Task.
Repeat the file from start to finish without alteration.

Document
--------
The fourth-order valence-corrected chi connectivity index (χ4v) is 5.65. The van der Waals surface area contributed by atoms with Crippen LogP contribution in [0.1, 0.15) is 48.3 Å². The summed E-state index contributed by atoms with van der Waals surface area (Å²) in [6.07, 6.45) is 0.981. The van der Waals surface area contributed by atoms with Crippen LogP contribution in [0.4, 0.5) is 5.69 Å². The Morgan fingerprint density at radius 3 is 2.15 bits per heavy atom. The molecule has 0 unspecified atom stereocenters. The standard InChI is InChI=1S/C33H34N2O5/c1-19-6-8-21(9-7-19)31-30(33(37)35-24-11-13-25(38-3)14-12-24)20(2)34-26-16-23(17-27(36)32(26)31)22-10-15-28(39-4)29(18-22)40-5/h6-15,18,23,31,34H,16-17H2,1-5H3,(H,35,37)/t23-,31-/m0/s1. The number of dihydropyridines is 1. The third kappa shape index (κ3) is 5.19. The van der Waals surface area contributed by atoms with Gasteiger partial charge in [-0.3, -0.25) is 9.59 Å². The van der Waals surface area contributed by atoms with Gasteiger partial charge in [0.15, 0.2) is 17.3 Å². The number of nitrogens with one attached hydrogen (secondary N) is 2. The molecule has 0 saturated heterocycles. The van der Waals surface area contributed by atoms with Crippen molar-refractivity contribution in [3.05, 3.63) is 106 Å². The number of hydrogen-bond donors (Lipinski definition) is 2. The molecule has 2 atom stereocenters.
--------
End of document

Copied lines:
The fourth-order valence-corrected chi connectivity index (χ4v) is 5.65. The van der Waals surface area contributed by atoms with Crippen LogP contribution in [0.1, 0.15) is 48.3 Å². The summed E-state index contributed by atoms with van der Waals surface area (Å²) in [6.07, 6.45) is 0.981. The van der Waals surface area contributed by atoms with Crippen LogP contribution in [0.4, 0.5) is 5.69 Å². The Morgan fingerprint density at radius 3 is 2.15 bits per heavy atom. The molecule has 0 unspecified atom stereocenters. The standard InChI is InChI=1S/C33H34N2O5/c1-19-6-8-21(9-7-19)31-30(33(37)35-24-11-13-25(38-3)14-12-24)20(2)34-26-16-23(17-27(36)32(26)31)22-10-15-28(39-4)29(18-22)40-5/h6-15,18,23,31,34H,16-17H2,1-5H3,(H,35,37)/t23-,31-/m0/s1. The number of dihydropyridines is 1. The third kappa shape index (κ3) is 5.19. The van der Waals surface area contributed by atoms with Gasteiger partial charge in [-0.3, -0.25) is 9.59 Å². The van der Waals surface area contributed by atoms with Gasteiger partial charge in [0.15, 0.2) is 17.3 Å². The number of nitrogens with one attached hydrogen (secondary N) is 2. The molecule has 0 saturated heterocycles. The van der Waals surface area contributed by atoms with Crippen molar-refractivity contribution in [3.05, 3.63) is 106 Å². The number of hydrogen-bond donors (Lipinski definition) is 2. The molecule has 2 atom stereocenters.